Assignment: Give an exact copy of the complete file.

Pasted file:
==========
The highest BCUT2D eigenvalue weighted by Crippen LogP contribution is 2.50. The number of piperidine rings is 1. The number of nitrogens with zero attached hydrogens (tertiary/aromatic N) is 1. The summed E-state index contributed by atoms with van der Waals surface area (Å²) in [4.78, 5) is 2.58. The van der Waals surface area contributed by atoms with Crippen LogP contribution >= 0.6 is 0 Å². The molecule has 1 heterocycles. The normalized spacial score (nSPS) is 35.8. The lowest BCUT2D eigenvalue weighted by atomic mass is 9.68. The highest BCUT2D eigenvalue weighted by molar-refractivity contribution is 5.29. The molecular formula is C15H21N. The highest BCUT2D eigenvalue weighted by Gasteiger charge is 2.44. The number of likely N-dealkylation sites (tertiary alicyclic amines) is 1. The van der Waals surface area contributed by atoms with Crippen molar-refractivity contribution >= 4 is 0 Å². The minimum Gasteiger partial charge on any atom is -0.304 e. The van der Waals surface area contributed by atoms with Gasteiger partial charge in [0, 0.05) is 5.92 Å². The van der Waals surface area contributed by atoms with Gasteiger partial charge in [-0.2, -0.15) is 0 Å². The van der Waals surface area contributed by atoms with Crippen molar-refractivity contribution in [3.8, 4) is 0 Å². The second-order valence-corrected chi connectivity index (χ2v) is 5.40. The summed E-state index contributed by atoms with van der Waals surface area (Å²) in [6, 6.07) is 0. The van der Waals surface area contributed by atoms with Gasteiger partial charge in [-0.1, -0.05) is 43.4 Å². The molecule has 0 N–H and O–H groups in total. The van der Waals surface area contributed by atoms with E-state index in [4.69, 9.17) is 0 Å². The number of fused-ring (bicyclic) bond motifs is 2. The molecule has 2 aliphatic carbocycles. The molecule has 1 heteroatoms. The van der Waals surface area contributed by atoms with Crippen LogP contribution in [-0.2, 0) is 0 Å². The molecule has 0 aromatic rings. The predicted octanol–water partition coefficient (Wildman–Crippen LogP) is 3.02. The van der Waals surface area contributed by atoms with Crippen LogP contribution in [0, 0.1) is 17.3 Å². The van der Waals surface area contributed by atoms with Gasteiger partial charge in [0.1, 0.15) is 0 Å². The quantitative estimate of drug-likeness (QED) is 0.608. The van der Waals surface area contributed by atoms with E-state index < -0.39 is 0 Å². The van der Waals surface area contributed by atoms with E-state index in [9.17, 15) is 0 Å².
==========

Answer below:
The highest BCUT2D eigenvalue weighted by Crippen LogP contribution is 2.50. The number of piperidine rings is 1. The number of nitrogens with zero attached hydrogens (tertiary/aromatic N) is 1. The summed E-state index contributed by atoms with van der Waals surface area (Å²) in [4.78, 5) is 2.58. The van der Waals surface area contributed by atoms with Crippen LogP contribution >= 0.6 is 0 Å². The molecule has 1 heterocycles. The normalized spacial score (nSPS) is 35.8. The lowest BCUT2D eigenvalue weighted by atomic mass is 9.68. The highest BCUT2D eigenvalue weighted by molar-refractivity contribution is 5.29. The molecular formula is C15H21N. The highest BCUT2D eigenvalue weighted by Gasteiger charge is 2.44. The number of likely N-dealkylation sites (tertiary alicyclic amines) is 1. The van der Waals surface area contributed by atoms with Crippen molar-refractivity contribution >= 4 is 0 Å². The minimum Gasteiger partial charge on any atom is -0.304 e. The van der Waals surface area contributed by atoms with Gasteiger partial charge in [0, 0.05) is 5.92 Å². The van der Waals surface area contributed by atoms with Gasteiger partial charge in [-0.2, -0.15) is 0 Å². The van der Waals surface area contributed by atoms with Crippen molar-refractivity contribution in [3.8, 4) is 0 Å². The second-order valence-corrected chi connectivity index (χ2v) is 5.40. The summed E-state index contributed by atoms with van der Waals surface area (Å²) in [6, 6.07) is 0. The van der Waals surface area contributed by atoms with Gasteiger partial charge in [-0.1, -0.05) is 43.4 Å². The molecule has 0 N–H and O–H groups in total. The van der Waals surface area contributed by atoms with E-state index in [4.69, 9.17) is 0 Å². The number of fused-ring (bicyclic) bond motifs is 2. The molecule has 2 aliphatic carbocycles. The molecule has 1 heteroatoms. The van der Waals surface area contributed by atoms with Crippen LogP contribution in [-0.2, 0) is 0 Å². The molecule has 0 aromatic rings. The predicted octanol–water partition coefficient (Wildman–Crippen LogP) is 3.02. The van der Waals surface area contributed by atoms with Crippen LogP contribution in [0, 0.1) is 17.3 Å². The van der Waals surface area contributed by atoms with Gasteiger partial charge in [0.1, 0.15) is 0 Å². The quantitative estimate of drug-likeness (QED) is 0.608. The van der Waals surface area contributed by atoms with E-state index < -0.39 is 0 Å². The van der Waals surface area contributed by atoms with E-state index in [9.17, 15) is 0 Å².